Astronauts in the United States and Europe sent congratulations to Austrian skydiver Felix Baumgartner today (Oct. 14), showering the daredevil with praise after he broke the world record for the highest skydive during a harrowing supersonic freefall.
Baumgartner, 43, set the new record for the world's highest skydive when he jumped from an altitude of 128,097 feet (39,044 meters) — the equivalent of just over 24 miles (39 kilometers) —and broke the sound barrier during his long descent back to Earth. The daring supersonic jump caught the eye of professional astronauts, even if Baumgartner did not leap from the official edge of space 62 miles (100 km) up.
"Simply awesome job #Felix...now that's what I call pushing the limit!" British astronaut Tim Peake of the European Space Agency wrote via Twitter as astro_timpeake.
Baumgartner's jump, called the Red Bull Stratos mission, was sponsored by the energy drink of the same name and webcast live, with camera views from the ground and from the skydiver's capsule. [ Photos: Skydiver's Makes Record 24-Mile Supersonic Jump ]
"You go Felix!!!" NASA astronaut Nicole Stott added in her own Twitter post (Astro_Nicole), which included screenshots of webcast. Later, Stott celebrated Baumgartner's safe landing: "Felix Baumgartner on the ground! 128000ft!"
Baumgartner spent 4 minutes and 20 seconds in freefall and hit a preliminary top speed of 833 mph (1,342.8 kph), breaking the sound barrier as he hit Mach 1.24, Red Bull Stratos officials said.
"I didn't feel a sonic boom because I was so busy just trying to stabilize myself," Baumgartner said in a statement after landing, adding that he went into a tough spin at the jump's beginning. "It was really a lot harder than I thought it was going to be."
Baumgartner broke the record for the world's highest skydive, longest freefall without a drogue cute, highest manned balloon flight and fastest freefall during the leap, which began with a balloon launch from Roswell, N.M.
Red Bull Stratos officials said that in addition to breaking several standing records, the project was aimed at understanding how the human body responds to the extreme environment near the edge of space.
Several NASA and ESA astronauts appeared to be following Baumgartner's skydive attempt live. Some noted that the skydiver was the fourth-highest person near Earth, beat only by the three astronauts living on the International Space Station, which orbits more than 240 miles (386 km) above the planet.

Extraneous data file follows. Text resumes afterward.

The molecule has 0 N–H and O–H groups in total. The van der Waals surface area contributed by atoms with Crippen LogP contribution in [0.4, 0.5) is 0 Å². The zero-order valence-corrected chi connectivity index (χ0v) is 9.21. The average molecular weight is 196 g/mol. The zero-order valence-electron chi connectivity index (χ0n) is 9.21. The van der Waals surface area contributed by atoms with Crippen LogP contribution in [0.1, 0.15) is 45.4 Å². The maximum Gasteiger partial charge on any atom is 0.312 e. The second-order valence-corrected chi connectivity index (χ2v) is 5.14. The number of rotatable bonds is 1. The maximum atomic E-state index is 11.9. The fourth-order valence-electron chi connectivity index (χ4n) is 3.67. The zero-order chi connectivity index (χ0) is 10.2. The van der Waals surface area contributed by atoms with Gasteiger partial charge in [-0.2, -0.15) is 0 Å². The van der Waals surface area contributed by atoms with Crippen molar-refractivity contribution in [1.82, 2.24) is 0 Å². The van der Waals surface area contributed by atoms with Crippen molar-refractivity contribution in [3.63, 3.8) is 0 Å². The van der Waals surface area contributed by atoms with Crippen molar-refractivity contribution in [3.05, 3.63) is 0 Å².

ESA astronaut Samantha Cristoforetti, an Italian Air Force officer who writes on Twitter as Astro_Samantha, repeatedly posted links to the live Red Bull Stratos webcast to ask the public (and her fellow astronauts) if they were watching. She marveled at the live views of Earth from more than 24 miles.
"Look at that! Who says technology doesn't possess beauty?" Cristoforetti wrote.
The previous skydiving record, which stood unbroken for 52 years, was set in 1960 by U.S. Air Force Capt. Joe Kittinger when he made his own stratospheric jump from an altitude of 102,800 feet (31,333 m). Kittinger served as an team advisor on the Red Bull Stratos mission, and was Baumgartner's capsule communicator during the historic supersonic skydive.
"Records are made to be broken," Kittinger said in a post-jump news conference. "And a better champion could not have been found than Felix Baumgartner."
Praise for Baumgartner's leap did not only come from individual astronauts. ESA and NASA also weighed in on the jump.
"Congratulations … from all of us at ESA!" the European Space Agency wrote via Twitter.
"Congrats Felix Baumgartner and #spacejump team. We're working on supersonic flight for the rest of us - with a plane!" added officials at NASA's Langley Research Center in Langley, Va., which is researching future supersonic flight concepts.
Even private spaceflight companies sent congratulations to Baumgartner. The private space tourism company Virgin Galactic lauded the flight on its official Twitter account.
George Whitesides, Virgin Galactic's president (gtwhitesides), conceded that his company's SpaceShipTwo passenger spaceships will fly higher than Baumgartner when they make begin their commercial suborbital space launches, but passengers will always return home inside the spacecraft. Baumgartner's feat, Whitesides added, stands apart.
"Felix is a truly brave explorer, and his jump will benefit space exploration," Whitesides wrote.
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